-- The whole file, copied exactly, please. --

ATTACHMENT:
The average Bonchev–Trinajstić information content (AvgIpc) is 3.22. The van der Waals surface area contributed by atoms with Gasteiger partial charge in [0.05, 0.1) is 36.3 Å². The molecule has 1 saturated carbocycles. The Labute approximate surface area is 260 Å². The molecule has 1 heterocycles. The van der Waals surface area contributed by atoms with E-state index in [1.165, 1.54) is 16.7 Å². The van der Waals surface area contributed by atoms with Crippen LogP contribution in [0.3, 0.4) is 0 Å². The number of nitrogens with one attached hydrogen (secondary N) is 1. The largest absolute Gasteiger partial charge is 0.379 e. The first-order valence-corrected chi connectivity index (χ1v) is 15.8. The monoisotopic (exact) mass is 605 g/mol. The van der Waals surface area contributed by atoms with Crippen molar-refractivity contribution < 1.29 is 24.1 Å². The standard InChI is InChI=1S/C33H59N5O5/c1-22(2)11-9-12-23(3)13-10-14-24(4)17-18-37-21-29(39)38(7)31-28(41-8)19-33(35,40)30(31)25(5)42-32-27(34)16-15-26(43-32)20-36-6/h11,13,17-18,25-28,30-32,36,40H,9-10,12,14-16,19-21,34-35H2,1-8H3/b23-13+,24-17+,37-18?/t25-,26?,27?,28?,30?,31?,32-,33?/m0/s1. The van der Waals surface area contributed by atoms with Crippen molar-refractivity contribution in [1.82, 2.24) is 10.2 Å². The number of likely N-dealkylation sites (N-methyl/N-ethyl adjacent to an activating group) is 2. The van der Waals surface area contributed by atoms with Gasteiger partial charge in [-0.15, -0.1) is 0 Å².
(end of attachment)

The average Bonchev–Trinajstić information content (AvgIpc) is 3.22. The van der Waals surface area contributed by atoms with Gasteiger partial charge in [0.05, 0.1) is 36.3 Å². The molecule has 1 saturated carbocycles. The Labute approximate surface area is 260 Å². The molecule has 1 heterocycles. The van der Waals surface area contributed by atoms with E-state index in [1.165, 1.54) is 16.7 Å². The van der Waals surface area contributed by atoms with Crippen LogP contribution in [0.3, 0.4) is 0 Å². The number of nitrogens with one attached hydrogen (secondary N) is 1. The largest absolute Gasteiger partial charge is 0.379 e. The first-order valence-corrected chi connectivity index (χ1v) is 15.8. The monoisotopic (exact) mass is 605 g/mol. The van der Waals surface area contributed by atoms with Crippen molar-refractivity contribution < 1.29 is 24.1 Å². The standard InChI is InChI=1S/C33H59N5O5/c1-22(2)11-9-12-23(3)13-10-14-24(4)17-18-37-21-29(39)38(7)31-28(41-8)19-33(35,40)30(31)25(5)42-32-27(34)16-15-26(43-32)20-36-6/h11,13,17-18,25-28,30-32,36,40H,9-10,12,14-16,19-21,34-35H2,1-8H3/b23-13+,24-17+,37-18?/t25-,26?,27?,28?,30?,31?,32-,33?/m0/s1. The van der Waals surface area contributed by atoms with Crippen molar-refractivity contribution in [1.82, 2.24) is 10.2 Å². The number of likely N-dealkylation sites (N-methyl/N-ethyl adjacent to an activating group) is 2. The van der Waals surface area contributed by atoms with Gasteiger partial charge in [-0.15, -0.1) is 0 Å².